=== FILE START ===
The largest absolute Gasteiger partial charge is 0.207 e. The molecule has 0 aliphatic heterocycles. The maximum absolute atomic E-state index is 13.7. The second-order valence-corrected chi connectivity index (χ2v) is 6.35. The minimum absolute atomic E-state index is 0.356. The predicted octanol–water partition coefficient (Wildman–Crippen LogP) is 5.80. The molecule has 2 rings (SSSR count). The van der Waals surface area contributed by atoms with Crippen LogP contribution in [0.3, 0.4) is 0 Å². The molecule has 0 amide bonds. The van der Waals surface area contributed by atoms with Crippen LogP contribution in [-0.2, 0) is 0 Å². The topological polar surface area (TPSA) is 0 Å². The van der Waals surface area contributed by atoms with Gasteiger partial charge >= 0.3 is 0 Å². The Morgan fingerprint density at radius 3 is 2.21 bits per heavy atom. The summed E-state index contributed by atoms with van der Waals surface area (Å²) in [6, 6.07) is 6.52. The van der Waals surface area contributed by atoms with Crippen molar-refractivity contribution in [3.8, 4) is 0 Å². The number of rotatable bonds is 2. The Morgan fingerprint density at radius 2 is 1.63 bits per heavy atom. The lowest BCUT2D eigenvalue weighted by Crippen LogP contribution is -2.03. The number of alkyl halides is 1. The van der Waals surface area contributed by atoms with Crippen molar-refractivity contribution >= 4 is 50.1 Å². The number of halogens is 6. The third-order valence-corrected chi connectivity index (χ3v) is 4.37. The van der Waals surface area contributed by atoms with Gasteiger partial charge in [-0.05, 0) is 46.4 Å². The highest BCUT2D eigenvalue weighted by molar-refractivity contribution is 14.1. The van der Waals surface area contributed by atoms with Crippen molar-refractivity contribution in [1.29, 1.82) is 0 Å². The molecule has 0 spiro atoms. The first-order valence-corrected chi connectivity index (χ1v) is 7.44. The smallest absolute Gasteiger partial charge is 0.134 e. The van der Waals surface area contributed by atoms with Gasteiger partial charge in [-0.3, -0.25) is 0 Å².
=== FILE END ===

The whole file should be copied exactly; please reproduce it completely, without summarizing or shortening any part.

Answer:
The largest absolute Gasteiger partial charge is 0.207 e. The molecule has 0 aliphatic heterocycles. The maximum absolute atomic E-state index is 13.7. The second-order valence-corrected chi connectivity index (χ2v) is 6.35. The minimum absolute atomic E-state index is 0.356. The predicted octanol–water partition coefficient (Wildman–Crippen LogP) is 5.80. The molecule has 2 rings (SSSR count). The van der Waals surface area contributed by atoms with Crippen LogP contribution in [0.3, 0.4) is 0 Å². The molecule has 0 amide bonds. The van der Waals surface area contributed by atoms with Crippen LogP contribution in [-0.2, 0) is 0 Å². The topological polar surface area (TPSA) is 0 Å². The van der Waals surface area contributed by atoms with Gasteiger partial charge >= 0.3 is 0 Å². The Morgan fingerprint density at radius 3 is 2.21 bits per heavy atom. The summed E-state index contributed by atoms with van der Waals surface area (Å²) in [6, 6.07) is 6.52. The van der Waals surface area contributed by atoms with Crippen molar-refractivity contribution in [3.8, 4) is 0 Å². The number of rotatable bonds is 2. The Morgan fingerprint density at radius 2 is 1.63 bits per heavy atom. The lowest BCUT2D eigenvalue weighted by Crippen LogP contribution is -2.03. The number of alkyl halides is 1. The van der Waals surface area contributed by atoms with Crippen molar-refractivity contribution >= 4 is 50.1 Å². The number of halogens is 6. The third-order valence-corrected chi connectivity index (χ3v) is 4.37. The van der Waals surface area contributed by atoms with Gasteiger partial charge in [-0.05, 0) is 46.4 Å². The highest BCUT2D eigenvalue weighted by molar-refractivity contribution is 14.1. The van der Waals surface area contributed by atoms with Crippen molar-refractivity contribution in [1.29, 1.82) is 0 Å². The molecule has 0 spiro atoms. The first-order valence-corrected chi connectivity index (χ1v) is 7.44. The smallest absolute Gasteiger partial charge is 0.134 e. The van der Waals surface area contributed by atoms with Gasteiger partial charge in [-0.3, -0.25) is 0 Å².